The second most common way that terrorist groups end -- 40 percent -- was through police and intelligence services either apprehending or killing the key leaders of these groups. Policing is especially effective in dealing with terrorists because police have a permanent presence in cities that enables them to efficiently gather information, Jones said.
Military force was effective in only 7 percent of the cases examined; in most instances, military force is too blunt an instrument to be successful against terrorist groups, although it can be useful for quelling insurgencies in which the terrorist groups are large, well-armed and well-organized, according to researchers. In a number of cases, the groups end because they become splintered, with members joining other groups or forming new factions. Terrorist groups achieved victory in only 10 percent of the cases studied.
Jones says the study has crucial implications for U.S. strategy in dealing with al Qaida and other terrorist groups. Since al Qaida's goal is the establishment of a pan-Islamic caliphate, a political solution or negotiated settlement with governments in the Middle East is highly unlikely. The terrorist organization also has made numerous enemies and does not enjoy the kind of mass support received by other organizations such as Hezbollah in Lebanon, largely because al Qaida has not engaged in sponsoring any welfare services, medical clinics, or hospitals.
The study recommends the United States should adopt a two-front strategy: rely on policing and intelligence work to root out the terrorist leaders in Europe, North America, Asia and the Middle East, and involve military force -- though not necessarily the U.S. military -- when insurgencies are involved.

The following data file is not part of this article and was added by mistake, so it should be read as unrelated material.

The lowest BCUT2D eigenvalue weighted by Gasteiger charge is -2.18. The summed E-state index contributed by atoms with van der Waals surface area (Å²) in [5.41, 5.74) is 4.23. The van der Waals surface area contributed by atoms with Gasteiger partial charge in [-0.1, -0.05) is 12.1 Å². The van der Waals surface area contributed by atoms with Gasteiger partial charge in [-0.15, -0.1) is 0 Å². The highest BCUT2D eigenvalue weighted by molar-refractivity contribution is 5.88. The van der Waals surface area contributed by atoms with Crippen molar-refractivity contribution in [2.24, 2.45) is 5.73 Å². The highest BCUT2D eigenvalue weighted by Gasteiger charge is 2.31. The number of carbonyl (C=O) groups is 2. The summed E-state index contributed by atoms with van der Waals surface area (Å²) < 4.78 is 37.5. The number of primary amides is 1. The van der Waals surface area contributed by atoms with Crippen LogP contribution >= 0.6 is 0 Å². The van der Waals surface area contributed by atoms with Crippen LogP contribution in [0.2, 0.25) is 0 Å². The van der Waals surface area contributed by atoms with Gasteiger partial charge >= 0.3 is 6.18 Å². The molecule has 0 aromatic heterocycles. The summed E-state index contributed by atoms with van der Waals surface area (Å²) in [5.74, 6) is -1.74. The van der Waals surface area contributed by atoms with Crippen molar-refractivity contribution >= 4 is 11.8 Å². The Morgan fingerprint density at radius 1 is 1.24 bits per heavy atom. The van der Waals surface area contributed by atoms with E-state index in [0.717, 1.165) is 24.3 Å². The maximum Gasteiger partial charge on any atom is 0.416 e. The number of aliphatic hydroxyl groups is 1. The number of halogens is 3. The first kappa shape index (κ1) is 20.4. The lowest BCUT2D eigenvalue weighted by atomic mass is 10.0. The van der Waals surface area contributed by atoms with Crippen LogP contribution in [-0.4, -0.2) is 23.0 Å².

The United States also should avoid the use of the term, "war on terror," and replace it with the term "counterterrorism." Nearly every U.S. ally, including the United Kingdom and Australia, has stopped using "war on terror," and Jones said it's more than a mere matter of semantics.
"The term we use to describe our strategy toward terrorists is important, because it affects what kinds of forces you use," Jones said. "Terrorists should be perceived and described as criminals, not holy warriors, and our analysis suggests that there is no battlefield solution to terrorism."
Among the other findings, the study notes:
Religious terrorist groups take longer to eliminate than other groups. Since 1968, approximately 62 percent of all terrorist groups have ended, while only 32 percent of religious terrorist groups have done so.
- No religious terrorist group has achieved victory since 1968.
- Size is an important predictor of a groups' fate. Large groups of more than 10,000 members have been victorious more than 25 percent of the time, while victory is rare when groups are smaller than 1,000 members.
- There is no statistical correlation between the duration of a terrorist group and ideological motivation, economic conditions, regime type or the breadth of terrorist goals.
- Terrorist groups that become involved in an insurgency do not end easily. Nearly 50 percent of the time they end with a negotiated settlement with the government, 25 percent of the time they achieved victory and 19 percent of the time, military groups defeated them.
- Terrorist groups from upper-income countries are much more likely to be left-wing or nationalistic, and much less likely to be motivated by religion.